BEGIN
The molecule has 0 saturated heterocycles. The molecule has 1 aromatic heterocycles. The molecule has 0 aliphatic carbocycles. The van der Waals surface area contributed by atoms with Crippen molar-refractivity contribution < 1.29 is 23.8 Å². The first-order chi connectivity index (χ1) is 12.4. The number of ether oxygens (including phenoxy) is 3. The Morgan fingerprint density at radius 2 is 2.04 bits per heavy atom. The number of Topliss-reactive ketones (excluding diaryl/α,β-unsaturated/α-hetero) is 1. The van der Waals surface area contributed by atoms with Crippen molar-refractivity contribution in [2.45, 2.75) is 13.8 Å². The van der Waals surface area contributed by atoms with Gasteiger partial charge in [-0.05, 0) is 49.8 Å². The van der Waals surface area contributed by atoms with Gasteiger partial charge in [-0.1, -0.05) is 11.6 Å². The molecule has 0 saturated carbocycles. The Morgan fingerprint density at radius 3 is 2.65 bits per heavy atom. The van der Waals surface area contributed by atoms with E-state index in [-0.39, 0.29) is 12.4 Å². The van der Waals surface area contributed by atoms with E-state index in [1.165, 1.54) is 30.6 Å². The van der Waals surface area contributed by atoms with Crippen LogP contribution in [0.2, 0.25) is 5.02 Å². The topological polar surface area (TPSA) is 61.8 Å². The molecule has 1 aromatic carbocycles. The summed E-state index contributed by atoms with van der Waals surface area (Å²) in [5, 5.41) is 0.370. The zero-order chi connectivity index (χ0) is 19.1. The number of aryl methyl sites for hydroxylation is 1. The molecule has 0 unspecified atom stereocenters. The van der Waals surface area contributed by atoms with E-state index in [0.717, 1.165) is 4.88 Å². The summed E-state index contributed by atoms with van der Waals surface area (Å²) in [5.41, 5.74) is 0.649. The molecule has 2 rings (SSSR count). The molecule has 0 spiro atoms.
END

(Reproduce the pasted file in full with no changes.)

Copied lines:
The molecule has 0 saturated heterocycles. The molecule has 1 aromatic heterocycles. The molecule has 0 aliphatic carbocycles. The van der Waals surface area contributed by atoms with Crippen molar-refractivity contribution < 1.29 is 23.8 Å². The first-order chi connectivity index (χ1) is 12.4. The number of ether oxygens (including phenoxy) is 3. The Morgan fingerprint density at radius 2 is 2.04 bits per heavy atom. The number of Topliss-reactive ketones (excluding diaryl/α,β-unsaturated/α-hetero) is 1. The van der Waals surface area contributed by atoms with Crippen molar-refractivity contribution in [2.45, 2.75) is 13.8 Å². The van der Waals surface area contributed by atoms with Gasteiger partial charge in [-0.05, 0) is 49.8 Å². The van der Waals surface area contributed by atoms with Gasteiger partial charge in [-0.1, -0.05) is 11.6 Å². The molecule has 0 saturated carbocycles. The Morgan fingerprint density at radius 3 is 2.65 bits per heavy atom. The van der Waals surface area contributed by atoms with E-state index in [-0.39, 0.29) is 12.4 Å². The van der Waals surface area contributed by atoms with E-state index in [1.165, 1.54) is 30.6 Å². The van der Waals surface area contributed by atoms with Crippen LogP contribution in [0.2, 0.25) is 5.02 Å². The topological polar surface area (TPSA) is 61.8 Å². The molecule has 1 aromatic carbocycles. The summed E-state index contributed by atoms with van der Waals surface area (Å²) in [5, 5.41) is 0.370. The zero-order chi connectivity index (χ0) is 19.1. The number of aryl methyl sites for hydroxylation is 1. The molecule has 0 unspecified atom stereocenters. The van der Waals surface area contributed by atoms with E-state index in [0.717, 1.165) is 4.88 Å². The summed E-state index contributed by atoms with van der Waals surface area (Å²) in [5.41, 5.74) is 0.649. The molecule has 2 rings (SSSR count). The molecule has 0 spiro atoms.